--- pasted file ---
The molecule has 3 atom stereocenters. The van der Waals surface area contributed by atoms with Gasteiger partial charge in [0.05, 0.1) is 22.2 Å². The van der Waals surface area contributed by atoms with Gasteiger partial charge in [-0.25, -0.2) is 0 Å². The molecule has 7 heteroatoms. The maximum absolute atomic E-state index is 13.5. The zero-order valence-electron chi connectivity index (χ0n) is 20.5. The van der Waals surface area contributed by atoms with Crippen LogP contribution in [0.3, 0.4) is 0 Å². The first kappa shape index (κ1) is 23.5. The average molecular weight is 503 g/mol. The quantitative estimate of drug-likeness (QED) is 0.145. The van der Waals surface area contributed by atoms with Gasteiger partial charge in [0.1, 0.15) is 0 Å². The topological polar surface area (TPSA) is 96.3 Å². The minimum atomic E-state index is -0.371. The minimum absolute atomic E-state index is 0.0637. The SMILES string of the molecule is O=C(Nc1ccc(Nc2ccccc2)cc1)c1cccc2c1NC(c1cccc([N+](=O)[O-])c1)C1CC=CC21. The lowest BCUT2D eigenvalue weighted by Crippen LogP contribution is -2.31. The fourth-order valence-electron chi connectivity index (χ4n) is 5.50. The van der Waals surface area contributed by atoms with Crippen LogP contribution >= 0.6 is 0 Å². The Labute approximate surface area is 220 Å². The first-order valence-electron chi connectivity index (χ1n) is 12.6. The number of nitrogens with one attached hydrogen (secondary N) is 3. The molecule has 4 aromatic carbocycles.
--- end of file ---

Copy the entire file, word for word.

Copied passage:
The molecule has 3 atom stereocenters. The van der Waals surface area contributed by atoms with Gasteiger partial charge in [0.05, 0.1) is 22.2 Å². The van der Waals surface area contributed by atoms with Gasteiger partial charge in [-0.25, -0.2) is 0 Å². The molecule has 7 heteroatoms. The maximum absolute atomic E-state index is 13.5. The zero-order valence-electron chi connectivity index (χ0n) is 20.5. The van der Waals surface area contributed by atoms with Crippen LogP contribution in [0.3, 0.4) is 0 Å². The first kappa shape index (κ1) is 23.5. The average molecular weight is 503 g/mol. The quantitative estimate of drug-likeness (QED) is 0.145. The van der Waals surface area contributed by atoms with Gasteiger partial charge in [0.1, 0.15) is 0 Å². The topological polar surface area (TPSA) is 96.3 Å². The minimum atomic E-state index is -0.371. The minimum absolute atomic E-state index is 0.0637. The SMILES string of the molecule is O=C(Nc1ccc(Nc2ccccc2)cc1)c1cccc2c1NC(c1cccc([N+](=O)[O-])c1)C1CC=CC21. The lowest BCUT2D eigenvalue weighted by Crippen LogP contribution is -2.31. The fourth-order valence-electron chi connectivity index (χ4n) is 5.50. The van der Waals surface area contributed by atoms with Crippen LogP contribution >= 0.6 is 0 Å². The Labute approximate surface area is 220 Å². The first-order valence-electron chi connectivity index (χ1n) is 12.6. The number of nitrogens with one attached hydrogen (secondary N) is 3. The molecule has 4 aromatic carbocycles.